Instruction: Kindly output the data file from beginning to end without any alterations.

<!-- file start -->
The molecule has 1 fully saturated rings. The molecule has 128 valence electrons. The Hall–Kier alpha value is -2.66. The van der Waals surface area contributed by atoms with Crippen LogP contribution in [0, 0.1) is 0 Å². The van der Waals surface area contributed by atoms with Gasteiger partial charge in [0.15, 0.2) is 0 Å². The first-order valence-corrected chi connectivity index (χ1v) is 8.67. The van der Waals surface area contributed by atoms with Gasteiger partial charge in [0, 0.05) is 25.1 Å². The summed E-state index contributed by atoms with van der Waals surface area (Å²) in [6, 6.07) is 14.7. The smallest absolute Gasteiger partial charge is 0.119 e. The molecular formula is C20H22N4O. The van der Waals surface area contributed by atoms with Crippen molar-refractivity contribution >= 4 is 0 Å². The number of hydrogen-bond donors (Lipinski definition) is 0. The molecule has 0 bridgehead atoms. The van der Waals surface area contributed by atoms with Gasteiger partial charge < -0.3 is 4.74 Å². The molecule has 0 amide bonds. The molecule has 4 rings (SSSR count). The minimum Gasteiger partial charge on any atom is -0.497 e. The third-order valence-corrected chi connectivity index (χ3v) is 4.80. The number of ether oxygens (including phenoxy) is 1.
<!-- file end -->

The molecule has 1 fully saturated rings. The molecule has 128 valence electrons. The Hall–Kier alpha value is -2.66. The van der Waals surface area contributed by atoms with Crippen LogP contribution in [0, 0.1) is 0 Å². The van der Waals surface area contributed by atoms with Gasteiger partial charge in [0.15, 0.2) is 0 Å². The first-order valence-corrected chi connectivity index (χ1v) is 8.67. The van der Waals surface area contributed by atoms with Gasteiger partial charge in [0, 0.05) is 25.1 Å². The summed E-state index contributed by atoms with van der Waals surface area (Å²) in [6, 6.07) is 14.7. The smallest absolute Gasteiger partial charge is 0.119 e. The molecular formula is C20H22N4O. The van der Waals surface area contributed by atoms with Crippen molar-refractivity contribution >= 4 is 0 Å². The number of hydrogen-bond donors (Lipinski definition) is 0. The molecule has 0 bridgehead atoms. The van der Waals surface area contributed by atoms with Gasteiger partial charge < -0.3 is 4.74 Å². The molecule has 0 amide bonds. The molecule has 4 rings (SSSR count). The minimum Gasteiger partial charge on any atom is -0.497 e. The third-order valence-corrected chi connectivity index (χ3v) is 4.80. The number of ether oxygens (including phenoxy) is 1.